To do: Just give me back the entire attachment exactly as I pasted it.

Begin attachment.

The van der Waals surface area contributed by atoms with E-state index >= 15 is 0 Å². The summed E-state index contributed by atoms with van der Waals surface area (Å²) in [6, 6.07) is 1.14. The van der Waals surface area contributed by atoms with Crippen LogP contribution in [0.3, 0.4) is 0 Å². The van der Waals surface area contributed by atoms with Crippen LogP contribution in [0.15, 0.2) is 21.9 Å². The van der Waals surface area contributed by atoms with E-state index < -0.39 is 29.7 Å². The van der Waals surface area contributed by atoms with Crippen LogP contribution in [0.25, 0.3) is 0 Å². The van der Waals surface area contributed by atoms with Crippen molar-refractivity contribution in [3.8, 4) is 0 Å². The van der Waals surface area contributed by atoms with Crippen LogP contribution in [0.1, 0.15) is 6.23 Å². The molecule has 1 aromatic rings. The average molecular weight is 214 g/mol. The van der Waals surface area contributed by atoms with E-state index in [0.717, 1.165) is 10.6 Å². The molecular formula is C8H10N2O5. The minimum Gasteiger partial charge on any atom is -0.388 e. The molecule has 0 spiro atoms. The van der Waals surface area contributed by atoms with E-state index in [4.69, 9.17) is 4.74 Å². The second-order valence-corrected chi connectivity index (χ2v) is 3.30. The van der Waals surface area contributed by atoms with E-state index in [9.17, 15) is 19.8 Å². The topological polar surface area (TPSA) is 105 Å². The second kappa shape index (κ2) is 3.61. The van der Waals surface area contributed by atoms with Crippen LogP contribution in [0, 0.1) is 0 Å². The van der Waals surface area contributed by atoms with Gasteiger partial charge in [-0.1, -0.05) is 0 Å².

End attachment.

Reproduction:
The van der Waals surface area contributed by atoms with E-state index >= 15 is 0 Å². The summed E-state index contributed by atoms with van der Waals surface area (Å²) in [6, 6.07) is 1.14. The van der Waals surface area contributed by atoms with Crippen LogP contribution in [0.3, 0.4) is 0 Å². The van der Waals surface area contributed by atoms with Crippen LogP contribution in [0.15, 0.2) is 21.9 Å². The van der Waals surface area contributed by atoms with E-state index < -0.39 is 29.7 Å². The van der Waals surface area contributed by atoms with Crippen LogP contribution in [0.25, 0.3) is 0 Å². The van der Waals surface area contributed by atoms with Crippen molar-refractivity contribution in [3.8, 4) is 0 Å². The van der Waals surface area contributed by atoms with Crippen LogP contribution in [0.1, 0.15) is 6.23 Å². The molecule has 1 aromatic rings. The average molecular weight is 214 g/mol. The van der Waals surface area contributed by atoms with E-state index in [0.717, 1.165) is 10.6 Å². The molecular formula is C8H10N2O5. The minimum Gasteiger partial charge on any atom is -0.388 e. The molecule has 0 spiro atoms. The van der Waals surface area contributed by atoms with E-state index in [4.69, 9.17) is 4.74 Å². The second-order valence-corrected chi connectivity index (χ2v) is 3.30. The van der Waals surface area contributed by atoms with E-state index in [9.17, 15) is 19.8 Å². The topological polar surface area (TPSA) is 105 Å². The second kappa shape index (κ2) is 3.61. The van der Waals surface area contributed by atoms with Crippen LogP contribution in [0, 0.1) is 0 Å². The van der Waals surface area contributed by atoms with Gasteiger partial charge in [-0.1, -0.05) is 0 Å².